John Force: She'll probably go Pro in 07. She's evolving. There's so much to learn, it's seat of the pants. You don't wanna put a kid in a car at three hundred, you don't want to put the pressure of the Christmas Tree and the competition, it can be really brutal. I want her to learn the car, I want her to fall in love with the car, let it become her best friend. I said "Sleep in the shop in the car". They used to say "Force is drunk again, he slept in the car and gets emotional", but I truly loved the car. And I'd go down at night, drink a beer and get in the car, drink beer and fall asleep, get up the next morning and go to work. But you've got to know every aspect. It's called "cockpit orientation". You need to know 'cos when that fire hits - you ask Eric! He said "You don't know where anything is, you better know where the parachute is 'cos you can't see it when you're on fire!". You see nothing but flames and smoke. And that's what I want her to learn. So, I don't want her to learn the way I learned. That's why I got a few burns in my time, by trying to get out of the car and not knowing where the roof hatch was. Because man, you are lost. They train a pilot in the military, they teach them on fire you better know when you're upside down in the dark you'd better feel that you're upside down. Because you can't tell. Pilots have been known to fly upside down right into a mountain. Better get a lot of training because you get one chance, and then you die. And that's why we're evolving her real slow.

Eurodragster.com: I recently drove a Super Gasser and when they'd strapped me in and I was sitting waiting to run I got very nervous thinking about all the stuff which could go wrong. Do you get over that? When you're in the car are you very calm or are you still thinking about what could happen?

John Force: I get high energy up. You need to learn to control your energy to a point. But driving the car you drove is no different than driving ours. The only problem is mental. If you try to think "OK now I gotta step on the gas, I gotta cut the Tree, I gotta hit the parachute, I gotta do this, that" you overload your brain. What you do is you evolve. Cut the Tree, step on the gas and you go. A lot of drivers... you saw Scelzi under the gun of the pressure, him and Capps. I do not allow myself. I was sitting in the car, and when Scelzi and Capps went out, my team knew better than to tell me. They didn't want to tell me. 'Cos mentally your energy's up for the race, and now you think your competition's gone out, it drains you. You're almost like, they lost, you think you won the race, but you haven't won the race. You've accomplished nothing. If you don't win it doesn't matter what they do. And the only reason that I even knew that Scelzi won is they were interviewing him and I could tell by the look on his face that he was beat. Because I'm in my cockpit, I'm on the radio, my guys do not wanna tell me. I do not need to know.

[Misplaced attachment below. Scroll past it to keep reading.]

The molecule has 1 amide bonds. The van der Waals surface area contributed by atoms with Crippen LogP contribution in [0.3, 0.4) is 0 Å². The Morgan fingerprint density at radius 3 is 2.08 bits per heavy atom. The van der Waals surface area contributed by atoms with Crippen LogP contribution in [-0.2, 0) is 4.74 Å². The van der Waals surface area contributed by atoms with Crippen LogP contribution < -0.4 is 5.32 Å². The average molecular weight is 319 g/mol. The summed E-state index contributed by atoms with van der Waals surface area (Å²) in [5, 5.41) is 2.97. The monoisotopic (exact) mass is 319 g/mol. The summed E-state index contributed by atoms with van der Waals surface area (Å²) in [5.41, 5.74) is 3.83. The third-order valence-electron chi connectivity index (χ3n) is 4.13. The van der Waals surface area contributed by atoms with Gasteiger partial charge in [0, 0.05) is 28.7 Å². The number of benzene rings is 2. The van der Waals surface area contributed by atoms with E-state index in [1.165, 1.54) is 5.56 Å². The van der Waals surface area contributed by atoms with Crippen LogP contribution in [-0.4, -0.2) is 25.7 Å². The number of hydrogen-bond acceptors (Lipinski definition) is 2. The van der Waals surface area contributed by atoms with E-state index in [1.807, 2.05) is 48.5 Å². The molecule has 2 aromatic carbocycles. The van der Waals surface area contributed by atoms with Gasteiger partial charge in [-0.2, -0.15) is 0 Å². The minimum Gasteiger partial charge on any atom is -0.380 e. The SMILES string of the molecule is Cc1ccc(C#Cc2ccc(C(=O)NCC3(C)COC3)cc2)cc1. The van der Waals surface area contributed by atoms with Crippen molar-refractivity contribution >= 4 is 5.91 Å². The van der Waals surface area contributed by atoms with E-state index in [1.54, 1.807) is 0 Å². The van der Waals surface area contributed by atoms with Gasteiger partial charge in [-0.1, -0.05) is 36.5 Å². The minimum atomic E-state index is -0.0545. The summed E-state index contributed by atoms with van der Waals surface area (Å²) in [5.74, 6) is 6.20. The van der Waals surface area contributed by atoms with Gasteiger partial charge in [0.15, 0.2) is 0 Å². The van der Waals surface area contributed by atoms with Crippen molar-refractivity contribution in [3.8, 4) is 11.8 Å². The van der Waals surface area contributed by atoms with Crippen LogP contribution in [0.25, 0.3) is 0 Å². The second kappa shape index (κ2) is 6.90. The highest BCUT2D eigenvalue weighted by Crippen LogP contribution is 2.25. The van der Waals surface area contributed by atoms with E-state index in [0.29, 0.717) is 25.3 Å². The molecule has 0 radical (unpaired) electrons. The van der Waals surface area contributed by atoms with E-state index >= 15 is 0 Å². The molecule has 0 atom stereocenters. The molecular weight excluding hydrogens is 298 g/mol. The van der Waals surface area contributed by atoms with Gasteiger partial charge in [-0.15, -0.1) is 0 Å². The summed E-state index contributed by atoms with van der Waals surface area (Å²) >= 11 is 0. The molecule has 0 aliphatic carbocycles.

And I'll tell you why: years ago when I won the Championship in Dallas, Al Hofmann was right ahead of me, Al Hofmann had lost the round and they ran and told me "Hofmann's out! You won the Championship". And I redlighted. Everyone said "What happened?". I forgot how to race. I went up there and all of a sudden it's over and I've won the Championship and I forgot I was in a race. I redlighted and Coil said "What happened?". I said "I don't need to know no more. I only need to know what I know - that I need to win this round". Because you forget how to race.

Have you ever noticed the majority of the guys who win a Championship, that at that time they usually lose the next round? Or they go to the last race and they lose first round? Schumacher and I talked about it, he said the toughest thing to win a race is after you've won the Championship. Because you forget how to race. You're so caught up that you won, you need to win this race. And we talked about it at Pomona. I had to focus to win the Championship, he only had to win the race. But that kid's really good, the kid that drives the dragster. He's really focused and he stayed in it and he went on to win the race. And that's the key. So driving your car, if you want to think about hitting that parachute, you'd better train. You'll have to think about it on the run. I've had guys go out on the run and go to hit the parachute and step off the gas. What happened? You're thinking about hitting the parachute, you don't need to be on the gas. Oh no, you need to be on the gas, and you get ready to hit the chute, so when your foot comes off the gas you hit the chute. And that's what all takes place.


Interview ©Eurodragster.com and Roger Gorringe